Mackenzie Owens
English major, Writing concentration
Expected graduation May 2017

What brought you to CSU?
I came to CSU because my parents and my sisters all went here, and so I knew it was a great school. I also love Fort Collins and the campus, and so it was easy for me to decide to come here.

What classes are you taking this semester?
I am taking E305: Principles of Writing and Rhetoric, E405: Adolescent Literature, ECON202: Principles of Microeconomics, E487B: internship with the Greyrock Literary Review, and HONR492: Senior Honors Thesis.

Favorite English class? Favorite English teacher? Favorite assignment or project?
I have taken many great English classes at CSU, so it’s hard to pick a favorite. If I had to choose, I would probably say E406: Topics in Literacy, which was a class devoted entirely to examining and deconstructing Disney and its media empire and was taught by Lisa Langstraat, which I took last spring. I learned so much from that class about many things I used to take for granted, and had a really fun time in it as well. My favorite English teacher is Tom Conway, who was my thesis advisor this semester, and has been a wonderful mentor and cheerleader for me as I’ve progressed through my academic career. My favorite assignment was one from another class I took last spring, E333: Critical Studies of Pop Texts, which was focused on science fiction books and was taught by Leif Sorenson. We had to do a research project in that class, and we could essentially choose to do whatever we wanted as long as it related in some way to the class, and I decided to write a short science fiction story about robots that asked questions about gender, the meaning of free will, and consciousness. I never thought I’d get to do an assignment like that when I first came to CSU, and it was incredibly fun to write.

Why is it important to study English, the Humanities?

I think it’s important to study English and the Humanities because I think that it is important to learn to think, read, and write critically, and that is what a liberal arts degree will do for you. Despite all of our advancements in technology, we as a society are finding it harder than ever to just simply talk with each other in substantive and constructive ways, and being able to communicate an idea in a concise and comprehensive way is more important than ever.

The other thing that the Humanities does that I think is so important is develop empathy for different perspectives, and to be able to use that empathy to have common decency and compassion for people who might be different from you. Subjects like English create well-rounded citizens with a diverse skill set who want to reach out to and connect with others, and can create lasting change in the world.

Tell us more about the internship you did last summer in Germany.
The internship I did last summer was with the U.S. African Command, or AFRICOM, in Stuttgart, Germany, and I worked with the Secretariat for the Joint Staff as the publications intern. I was responsible for editing for clarity and content and proofreading every type of writing that was distributed throughout the command, including manuals, instructions, and proposals and then ensuring that all of it was sent to the appropriate channels for further review. I also had the opportunity to write my own manual for the command on the proper style to use for the various types of writing I edited, and it was actually approved by the Commander, General Thomas D. Waldhauser, and made official, so everyone at AFRICOM now follows style rules for their writing that I wrote, which is pretty cool.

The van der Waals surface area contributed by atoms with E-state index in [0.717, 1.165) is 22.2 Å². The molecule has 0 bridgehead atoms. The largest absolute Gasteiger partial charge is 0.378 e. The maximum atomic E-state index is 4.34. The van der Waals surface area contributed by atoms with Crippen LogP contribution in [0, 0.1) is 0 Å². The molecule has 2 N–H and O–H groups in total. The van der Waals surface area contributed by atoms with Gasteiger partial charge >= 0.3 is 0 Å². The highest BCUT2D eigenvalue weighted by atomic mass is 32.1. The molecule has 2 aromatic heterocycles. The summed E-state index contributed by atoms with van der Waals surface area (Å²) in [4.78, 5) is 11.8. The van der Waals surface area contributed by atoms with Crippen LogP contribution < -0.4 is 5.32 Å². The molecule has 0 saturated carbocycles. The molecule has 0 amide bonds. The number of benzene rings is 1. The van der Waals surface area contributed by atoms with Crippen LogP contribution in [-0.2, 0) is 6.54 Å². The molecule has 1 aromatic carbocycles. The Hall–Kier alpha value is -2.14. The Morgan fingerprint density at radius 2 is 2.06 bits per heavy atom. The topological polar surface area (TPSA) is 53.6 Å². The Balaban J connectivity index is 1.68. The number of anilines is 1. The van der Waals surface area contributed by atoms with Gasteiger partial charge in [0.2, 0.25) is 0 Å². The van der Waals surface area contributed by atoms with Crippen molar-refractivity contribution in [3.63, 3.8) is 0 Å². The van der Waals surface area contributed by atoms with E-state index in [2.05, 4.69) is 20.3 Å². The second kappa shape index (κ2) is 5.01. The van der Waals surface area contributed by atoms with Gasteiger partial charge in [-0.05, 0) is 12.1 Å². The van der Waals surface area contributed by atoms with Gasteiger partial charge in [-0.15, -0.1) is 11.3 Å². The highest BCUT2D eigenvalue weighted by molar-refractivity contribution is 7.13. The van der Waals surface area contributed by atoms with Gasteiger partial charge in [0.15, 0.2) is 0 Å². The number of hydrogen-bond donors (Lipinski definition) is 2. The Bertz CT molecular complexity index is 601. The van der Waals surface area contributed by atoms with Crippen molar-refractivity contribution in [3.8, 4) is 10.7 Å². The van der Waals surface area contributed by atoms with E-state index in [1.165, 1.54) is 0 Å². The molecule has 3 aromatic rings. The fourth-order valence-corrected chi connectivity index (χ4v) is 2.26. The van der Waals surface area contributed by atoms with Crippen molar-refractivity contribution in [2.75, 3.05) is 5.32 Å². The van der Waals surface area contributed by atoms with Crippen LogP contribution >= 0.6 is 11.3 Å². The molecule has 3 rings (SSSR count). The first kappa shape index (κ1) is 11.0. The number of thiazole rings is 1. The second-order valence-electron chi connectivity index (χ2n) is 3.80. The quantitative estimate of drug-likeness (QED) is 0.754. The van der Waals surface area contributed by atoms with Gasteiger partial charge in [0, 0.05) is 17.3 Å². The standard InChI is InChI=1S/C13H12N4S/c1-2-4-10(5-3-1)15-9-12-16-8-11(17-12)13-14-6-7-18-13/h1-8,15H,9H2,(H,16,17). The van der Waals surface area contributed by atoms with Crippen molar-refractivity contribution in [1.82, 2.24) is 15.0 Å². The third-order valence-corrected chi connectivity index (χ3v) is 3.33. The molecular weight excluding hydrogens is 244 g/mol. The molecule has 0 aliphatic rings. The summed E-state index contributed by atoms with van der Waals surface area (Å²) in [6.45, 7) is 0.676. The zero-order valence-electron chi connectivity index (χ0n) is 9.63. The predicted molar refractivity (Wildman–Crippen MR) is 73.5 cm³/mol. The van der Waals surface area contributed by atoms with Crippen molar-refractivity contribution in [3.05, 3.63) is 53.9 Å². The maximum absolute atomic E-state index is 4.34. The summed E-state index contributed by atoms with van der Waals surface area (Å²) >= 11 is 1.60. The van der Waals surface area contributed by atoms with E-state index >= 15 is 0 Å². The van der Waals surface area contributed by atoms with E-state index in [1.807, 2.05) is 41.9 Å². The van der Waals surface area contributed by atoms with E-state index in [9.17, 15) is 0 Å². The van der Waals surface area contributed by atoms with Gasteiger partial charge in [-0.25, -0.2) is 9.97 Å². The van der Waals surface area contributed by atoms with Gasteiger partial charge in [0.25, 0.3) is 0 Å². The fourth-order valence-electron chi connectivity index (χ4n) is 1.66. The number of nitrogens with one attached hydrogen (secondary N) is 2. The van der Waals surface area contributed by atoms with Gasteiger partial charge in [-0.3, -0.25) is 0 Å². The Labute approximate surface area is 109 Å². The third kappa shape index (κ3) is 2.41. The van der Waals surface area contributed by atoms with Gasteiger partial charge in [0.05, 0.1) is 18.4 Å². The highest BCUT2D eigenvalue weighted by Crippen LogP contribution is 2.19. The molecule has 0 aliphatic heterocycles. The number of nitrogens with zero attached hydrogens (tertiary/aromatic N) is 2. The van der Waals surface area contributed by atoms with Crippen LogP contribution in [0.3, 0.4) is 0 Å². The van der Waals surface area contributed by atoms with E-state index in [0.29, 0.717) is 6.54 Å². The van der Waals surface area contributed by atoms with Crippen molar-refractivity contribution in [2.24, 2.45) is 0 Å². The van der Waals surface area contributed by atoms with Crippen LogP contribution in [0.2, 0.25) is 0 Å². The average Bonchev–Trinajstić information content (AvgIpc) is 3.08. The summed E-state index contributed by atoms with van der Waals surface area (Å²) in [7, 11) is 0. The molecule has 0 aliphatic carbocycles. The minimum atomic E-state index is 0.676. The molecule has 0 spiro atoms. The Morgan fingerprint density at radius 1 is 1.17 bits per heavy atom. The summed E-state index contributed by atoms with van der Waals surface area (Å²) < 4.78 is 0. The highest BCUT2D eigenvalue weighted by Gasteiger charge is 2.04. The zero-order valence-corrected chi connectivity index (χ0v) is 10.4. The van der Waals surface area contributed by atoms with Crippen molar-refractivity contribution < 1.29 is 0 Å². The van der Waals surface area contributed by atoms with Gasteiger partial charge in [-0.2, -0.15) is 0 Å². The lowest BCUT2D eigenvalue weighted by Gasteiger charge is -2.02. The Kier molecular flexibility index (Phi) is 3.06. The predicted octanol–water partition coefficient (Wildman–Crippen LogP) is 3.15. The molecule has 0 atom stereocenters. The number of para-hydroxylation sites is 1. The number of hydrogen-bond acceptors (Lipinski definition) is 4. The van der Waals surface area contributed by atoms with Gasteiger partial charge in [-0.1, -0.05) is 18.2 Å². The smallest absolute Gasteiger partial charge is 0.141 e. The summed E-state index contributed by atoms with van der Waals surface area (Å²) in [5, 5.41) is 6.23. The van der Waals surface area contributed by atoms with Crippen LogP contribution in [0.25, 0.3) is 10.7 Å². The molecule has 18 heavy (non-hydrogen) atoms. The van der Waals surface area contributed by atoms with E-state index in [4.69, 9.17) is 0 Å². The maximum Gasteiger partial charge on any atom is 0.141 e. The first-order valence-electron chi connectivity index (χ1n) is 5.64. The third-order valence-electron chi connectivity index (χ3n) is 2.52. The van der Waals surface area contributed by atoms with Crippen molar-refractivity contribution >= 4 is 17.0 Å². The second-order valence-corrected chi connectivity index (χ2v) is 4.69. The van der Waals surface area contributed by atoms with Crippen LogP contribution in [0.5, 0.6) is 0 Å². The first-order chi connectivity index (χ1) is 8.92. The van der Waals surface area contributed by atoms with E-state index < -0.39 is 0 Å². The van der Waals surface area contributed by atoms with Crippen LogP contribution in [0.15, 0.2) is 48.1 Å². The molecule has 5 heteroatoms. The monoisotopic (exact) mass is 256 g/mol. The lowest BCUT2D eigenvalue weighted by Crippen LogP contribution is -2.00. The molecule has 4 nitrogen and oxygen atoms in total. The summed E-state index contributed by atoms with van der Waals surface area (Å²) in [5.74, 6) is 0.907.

How has your English major given you an advantage? How has it prepared you for the work, the life you hope to have?
My English major has given me an advantage but it has given me the ability to communicate with others, which is the reason I got my internship and my current jobs as an RA and as a Writing Center Consultant. I can, or at least believe I can, write well, which is a skill I know I will use in future jobs, whatever they may be, and that will also help me land those jobs in the first place. My major has also given me the ability to speak my mind in an articulate way and to stand up for what I believe in, which I will be crucial as I go forward in life.

Do you have any advice for English majors?
My advice for English majors is to read. Read whatever you can. Read books, read articles, read graffiti in the bathroom stall. Open your mind to different points of view and understand that your life experience is not the only one, that you have both privileges and disadvantages others don’t, and discover what you believe and why you believe it. And keep reading.

What advice do you have for students considering an internship?
My advice for students considering an internship is to make sure that it is something you truly want to do and that you think might be helpful experience for you later in life, as you shouldn’t be doing something if you don’t think you’ll enjoy it. But if you truly believe it is right for you, go for it. You will do things you did not expect you would be doing, you will meet many kinds of people, and you will learn far more than you ever thought you would.

What’s your biggest priority right now?
My biggest priority right now is getting through finals week in the short term, but in the long term, deciding where I will eventually want to go to graduate school after I take a year or two to teach English abroad after I graduate.

Where will we find you in five years?
In five years, I plan to be in graduate school for International Relations with a focus on Africa, gaining the skills I need to become a Foreign Service Officer and work in embassies around the world.